Katara had to prove herself, she had to earn her right to these teachings. And if she had been less good or less stubborn or not Kanna’s granddaughter - well the North would have refused their sister-tribe the power to use their common cultural heritage to fight back against the nation that destroyed them.

(It’s sexist and terrible.)

Meh, thankfully, she was that good, stubborn, and Kanna’s granddaughter, and she did get to become a master.


But, of course, her story doesn’t end here, and wrt her culture, the next chapter is a much more traumatizing experience. In the Fire Nation, she meets another master. This time it’s an old woman from the South like her (“You’re a waterbender! I’ve never met another waterbender from our tribe!”), and she is, ah, more than willing to help her.

Look how happy Katara looks at the idea to learn from her in particular:

Katara: I can’t tell you what it means to meet you. It’s an honor! You’re a hero.
Hama: I never thought I’d meet another southern waterbender. I‘d like to teach you what I know so that you can carry on the southern tradition when I’m gone.
Katara: Yes! Yes, of course! To learn about my heritage… it would mean everything to me.

But when Hama starts her lesson, the techniques she teaches have been obviously developed with one goal in mind: survival in enemy territory. They can’t possibly have been invented in the South Pole, where water is abundant everywhere. They are deadly and cruel, and the damage they do to the environment leaves Katara sad and uncomfortable, but Hama waves that off as unimportant. It doesn’t matter, she doesn’t have the time to worry about flowers or beauty or nature. To her that peace and beauty is probably just an illusion anyway, a lie: years after her escape she is still living the war, and war is ugly and rotten and messy (her world is ugly and rotten and messy - this is her comfort zone).

The last technique she teaches Katara is bloodbending. She forces Katara to learn something she finds disgusting, repulsive (just like Hama was forced to learn?) by torturing her (Hama was tortured), by overpowering her, invading her, making her lose control over her own body, bending her blood (Hama herself is clinging to the last remain of control she managed to get back after rotting in prison for years), and finally by threatening to have the two people she cares most about in the world kill each other right under her eyes (Hama lost everyone too, she had to say goodbye).

(Katara: But, to reach inside someone and control them? I don’t know if I want that kind of power.
Hama: The choice is not yours. The power exists…and it’s your duty to use the gifts you’ve been given to win this war. Katara, they tried to wipe us out, our entire culture… your mother!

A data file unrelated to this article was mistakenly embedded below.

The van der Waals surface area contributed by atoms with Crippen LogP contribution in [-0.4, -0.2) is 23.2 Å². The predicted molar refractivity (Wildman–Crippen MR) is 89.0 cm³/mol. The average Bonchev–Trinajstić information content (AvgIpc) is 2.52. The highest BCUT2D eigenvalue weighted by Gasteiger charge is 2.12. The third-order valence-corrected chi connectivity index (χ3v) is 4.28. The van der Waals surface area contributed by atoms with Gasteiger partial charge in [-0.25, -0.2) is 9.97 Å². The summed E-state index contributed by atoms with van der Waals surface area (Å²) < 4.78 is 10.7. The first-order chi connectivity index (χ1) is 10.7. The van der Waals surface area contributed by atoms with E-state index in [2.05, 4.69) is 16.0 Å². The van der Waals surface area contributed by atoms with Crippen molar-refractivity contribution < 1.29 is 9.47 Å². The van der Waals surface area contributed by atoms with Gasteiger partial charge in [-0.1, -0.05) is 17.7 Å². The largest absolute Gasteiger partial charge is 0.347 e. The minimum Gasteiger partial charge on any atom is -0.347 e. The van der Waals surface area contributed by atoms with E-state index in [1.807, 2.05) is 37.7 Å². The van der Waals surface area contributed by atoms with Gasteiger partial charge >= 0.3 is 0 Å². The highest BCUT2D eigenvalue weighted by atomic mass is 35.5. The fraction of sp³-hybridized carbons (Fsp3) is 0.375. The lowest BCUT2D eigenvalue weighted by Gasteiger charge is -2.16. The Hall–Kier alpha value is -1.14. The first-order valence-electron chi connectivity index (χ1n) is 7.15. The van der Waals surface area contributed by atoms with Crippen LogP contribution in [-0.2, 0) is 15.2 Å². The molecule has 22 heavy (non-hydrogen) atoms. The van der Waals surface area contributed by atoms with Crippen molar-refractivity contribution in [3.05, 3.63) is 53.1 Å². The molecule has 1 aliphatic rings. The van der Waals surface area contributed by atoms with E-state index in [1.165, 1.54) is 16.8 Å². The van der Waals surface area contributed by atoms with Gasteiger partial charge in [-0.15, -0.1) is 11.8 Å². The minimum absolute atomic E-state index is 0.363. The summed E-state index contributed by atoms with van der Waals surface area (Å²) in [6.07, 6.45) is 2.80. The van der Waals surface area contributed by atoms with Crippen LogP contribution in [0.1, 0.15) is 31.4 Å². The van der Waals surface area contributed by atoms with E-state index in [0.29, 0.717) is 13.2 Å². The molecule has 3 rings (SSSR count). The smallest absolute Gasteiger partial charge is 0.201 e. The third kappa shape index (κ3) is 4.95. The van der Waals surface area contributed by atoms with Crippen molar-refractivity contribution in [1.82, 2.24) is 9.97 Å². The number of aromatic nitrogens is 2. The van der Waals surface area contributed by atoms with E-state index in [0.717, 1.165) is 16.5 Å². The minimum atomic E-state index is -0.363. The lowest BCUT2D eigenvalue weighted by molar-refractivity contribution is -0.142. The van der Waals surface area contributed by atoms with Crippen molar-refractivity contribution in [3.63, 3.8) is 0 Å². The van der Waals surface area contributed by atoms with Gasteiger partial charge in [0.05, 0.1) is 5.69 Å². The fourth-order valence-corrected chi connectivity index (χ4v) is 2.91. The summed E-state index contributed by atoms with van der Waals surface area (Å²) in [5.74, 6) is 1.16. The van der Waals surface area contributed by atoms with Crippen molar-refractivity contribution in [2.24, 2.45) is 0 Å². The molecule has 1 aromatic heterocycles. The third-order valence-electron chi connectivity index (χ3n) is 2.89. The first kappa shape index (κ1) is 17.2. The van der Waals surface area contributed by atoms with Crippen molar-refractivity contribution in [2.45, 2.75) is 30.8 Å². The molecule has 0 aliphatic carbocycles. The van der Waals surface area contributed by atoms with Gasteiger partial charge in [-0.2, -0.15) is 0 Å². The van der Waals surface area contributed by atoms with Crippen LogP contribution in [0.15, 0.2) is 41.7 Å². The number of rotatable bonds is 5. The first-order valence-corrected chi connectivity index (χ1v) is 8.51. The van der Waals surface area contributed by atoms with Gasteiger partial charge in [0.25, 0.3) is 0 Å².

Katara: I know.
Hama: Then you should understand what I’m talking about. We’re the last Waterbenders of the Southern Tribe. We have to fight these people whenever we can. Wherever they are, with any means necessary!
Katara: It’s you. You’re the one who’s making people disappear during the full moons.
Hama: They threw me in prison to rot, along with my brothers and sisters. They deserve the same. You must carry on my work.)

And this, this, is the only truly southern waterbending Katara is ever going to learn. This is her tribe’s bending heritage, what’s left of it: blood, grief, suffering, hatred, loss of control over both your body and mind (because it’s terrible, but I think that’s what’s implied by the show: bloodbending makes you lose your mind. Hama’s only mean of regaining physical freedom ended up trapping her in another nightmare). Hama gifts her with a power she despises (but will use anyway in her darkest hour when she loses control) and a philosophy of violence and revenge.

Katara chose peace and forgiveness. As an adult, she will have bloodbending outlawed, she will become the greatest healer in the world, and she’ll teach her daughter, the next avatar, probably many others. These choices matter, and we should talk about them with that background in mind. Katara redefined her heritage - or rather she created a new one for herself: she refused the condition that was forced upon her (bloodbender) and ensured nobody could legally do to someone else what Hama did to her (and it’s implied this law is valid anywhere in the world). She transmitted Pakku’s warrior teachings, the ones she fought for, to the next generations (and did a great job of it!), but she also taught them how to heal, refusing to separate the arts as in Northern Water Tribe tradition - and healing was something she discovered by herself, that she felt was always a part of her. At that, she became the universally acknowledged best. Her legacy, despite everything that happened to her, will never be one of violence.